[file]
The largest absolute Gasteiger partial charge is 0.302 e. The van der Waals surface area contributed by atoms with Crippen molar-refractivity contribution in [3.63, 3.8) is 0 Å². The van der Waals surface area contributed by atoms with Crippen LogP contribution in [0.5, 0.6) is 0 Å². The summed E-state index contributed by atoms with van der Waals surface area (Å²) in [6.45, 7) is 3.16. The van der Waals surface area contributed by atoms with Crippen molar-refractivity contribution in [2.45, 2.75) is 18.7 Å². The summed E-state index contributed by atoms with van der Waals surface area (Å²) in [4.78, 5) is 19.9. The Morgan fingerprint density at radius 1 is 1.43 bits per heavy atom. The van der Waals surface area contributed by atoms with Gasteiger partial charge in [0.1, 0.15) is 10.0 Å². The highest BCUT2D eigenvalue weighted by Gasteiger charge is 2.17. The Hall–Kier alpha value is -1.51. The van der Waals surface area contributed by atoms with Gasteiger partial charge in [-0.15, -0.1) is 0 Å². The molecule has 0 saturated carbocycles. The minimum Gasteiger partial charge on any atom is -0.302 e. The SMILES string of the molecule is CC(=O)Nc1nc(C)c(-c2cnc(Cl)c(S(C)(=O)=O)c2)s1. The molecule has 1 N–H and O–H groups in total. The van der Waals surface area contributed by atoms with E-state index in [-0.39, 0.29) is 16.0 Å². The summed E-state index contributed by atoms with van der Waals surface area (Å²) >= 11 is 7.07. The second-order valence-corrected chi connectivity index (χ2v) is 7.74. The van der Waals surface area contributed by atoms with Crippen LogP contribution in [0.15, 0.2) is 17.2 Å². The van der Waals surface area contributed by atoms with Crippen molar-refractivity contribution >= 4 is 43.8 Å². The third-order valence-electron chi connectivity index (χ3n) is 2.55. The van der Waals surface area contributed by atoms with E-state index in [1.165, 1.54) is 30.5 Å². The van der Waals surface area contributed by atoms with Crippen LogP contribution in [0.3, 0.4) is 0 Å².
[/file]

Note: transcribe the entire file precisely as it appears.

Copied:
The largest absolute Gasteiger partial charge is 0.302 e. The van der Waals surface area contributed by atoms with Crippen molar-refractivity contribution in [3.63, 3.8) is 0 Å². The van der Waals surface area contributed by atoms with Crippen LogP contribution in [0.5, 0.6) is 0 Å². The summed E-state index contributed by atoms with van der Waals surface area (Å²) in [6.45, 7) is 3.16. The van der Waals surface area contributed by atoms with Crippen molar-refractivity contribution in [2.45, 2.75) is 18.7 Å². The summed E-state index contributed by atoms with van der Waals surface area (Å²) in [4.78, 5) is 19.9. The Morgan fingerprint density at radius 1 is 1.43 bits per heavy atom. The van der Waals surface area contributed by atoms with Gasteiger partial charge in [0.1, 0.15) is 10.0 Å². The highest BCUT2D eigenvalue weighted by Gasteiger charge is 2.17. The Hall–Kier alpha value is -1.51. The van der Waals surface area contributed by atoms with Gasteiger partial charge in [-0.15, -0.1) is 0 Å². The molecule has 0 saturated carbocycles. The minimum Gasteiger partial charge on any atom is -0.302 e. The SMILES string of the molecule is CC(=O)Nc1nc(C)c(-c2cnc(Cl)c(S(C)(=O)=O)c2)s1. The molecule has 1 N–H and O–H groups in total. The van der Waals surface area contributed by atoms with E-state index in [-0.39, 0.29) is 16.0 Å². The summed E-state index contributed by atoms with van der Waals surface area (Å²) >= 11 is 7.07. The second-order valence-corrected chi connectivity index (χ2v) is 7.74. The van der Waals surface area contributed by atoms with Crippen LogP contribution in [0.15, 0.2) is 17.2 Å². The van der Waals surface area contributed by atoms with Crippen molar-refractivity contribution >= 4 is 43.8 Å². The third-order valence-electron chi connectivity index (χ3n) is 2.55. The van der Waals surface area contributed by atoms with E-state index in [1.165, 1.54) is 30.5 Å². The van der Waals surface area contributed by atoms with Crippen LogP contribution in [0.3, 0.4) is 0 Å².